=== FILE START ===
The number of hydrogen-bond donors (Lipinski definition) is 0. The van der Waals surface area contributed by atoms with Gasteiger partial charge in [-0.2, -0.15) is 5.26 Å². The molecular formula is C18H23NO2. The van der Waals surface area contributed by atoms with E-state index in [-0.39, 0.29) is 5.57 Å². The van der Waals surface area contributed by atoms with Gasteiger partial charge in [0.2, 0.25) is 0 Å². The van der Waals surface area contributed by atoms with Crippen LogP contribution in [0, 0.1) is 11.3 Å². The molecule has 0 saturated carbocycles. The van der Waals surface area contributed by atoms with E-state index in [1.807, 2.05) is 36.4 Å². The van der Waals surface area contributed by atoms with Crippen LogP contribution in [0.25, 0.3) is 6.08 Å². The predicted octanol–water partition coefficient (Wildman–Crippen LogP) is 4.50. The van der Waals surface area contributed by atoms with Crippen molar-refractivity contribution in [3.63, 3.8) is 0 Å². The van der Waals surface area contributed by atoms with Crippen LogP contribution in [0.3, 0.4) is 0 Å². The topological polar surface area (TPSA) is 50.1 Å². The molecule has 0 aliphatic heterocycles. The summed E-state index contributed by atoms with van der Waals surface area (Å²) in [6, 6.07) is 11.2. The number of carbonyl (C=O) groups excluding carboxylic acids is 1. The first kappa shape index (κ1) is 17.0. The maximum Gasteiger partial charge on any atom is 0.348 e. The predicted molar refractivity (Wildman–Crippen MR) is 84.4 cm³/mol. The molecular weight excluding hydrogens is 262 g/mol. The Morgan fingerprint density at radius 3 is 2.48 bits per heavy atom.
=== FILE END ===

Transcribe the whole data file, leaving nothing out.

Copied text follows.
The number of hydrogen-bond donors (Lipinski definition) is 0. The van der Waals surface area contributed by atoms with Gasteiger partial charge in [-0.2, -0.15) is 5.26 Å². The molecular formula is C18H23NO2. The van der Waals surface area contributed by atoms with E-state index in [-0.39, 0.29) is 5.57 Å². The van der Waals surface area contributed by atoms with Gasteiger partial charge in [0.2, 0.25) is 0 Å². The van der Waals surface area contributed by atoms with Crippen LogP contribution in [0, 0.1) is 11.3 Å². The molecule has 0 saturated carbocycles. The van der Waals surface area contributed by atoms with E-state index in [1.807, 2.05) is 36.4 Å². The van der Waals surface area contributed by atoms with Crippen LogP contribution in [0.25, 0.3) is 6.08 Å². The predicted octanol–water partition coefficient (Wildman–Crippen LogP) is 4.50. The van der Waals surface area contributed by atoms with Crippen molar-refractivity contribution in [3.63, 3.8) is 0 Å². The van der Waals surface area contributed by atoms with Crippen LogP contribution in [0.3, 0.4) is 0 Å². The topological polar surface area (TPSA) is 50.1 Å². The molecule has 0 aliphatic heterocycles. The summed E-state index contributed by atoms with van der Waals surface area (Å²) in [6, 6.07) is 11.2. The number of carbonyl (C=O) groups excluding carboxylic acids is 1. The first kappa shape index (κ1) is 17.0. The maximum Gasteiger partial charge on any atom is 0.348 e. The predicted molar refractivity (Wildman–Crippen MR) is 84.4 cm³/mol. The molecular weight excluding hydrogens is 262 g/mol. The Morgan fingerprint density at radius 3 is 2.48 bits per heavy atom.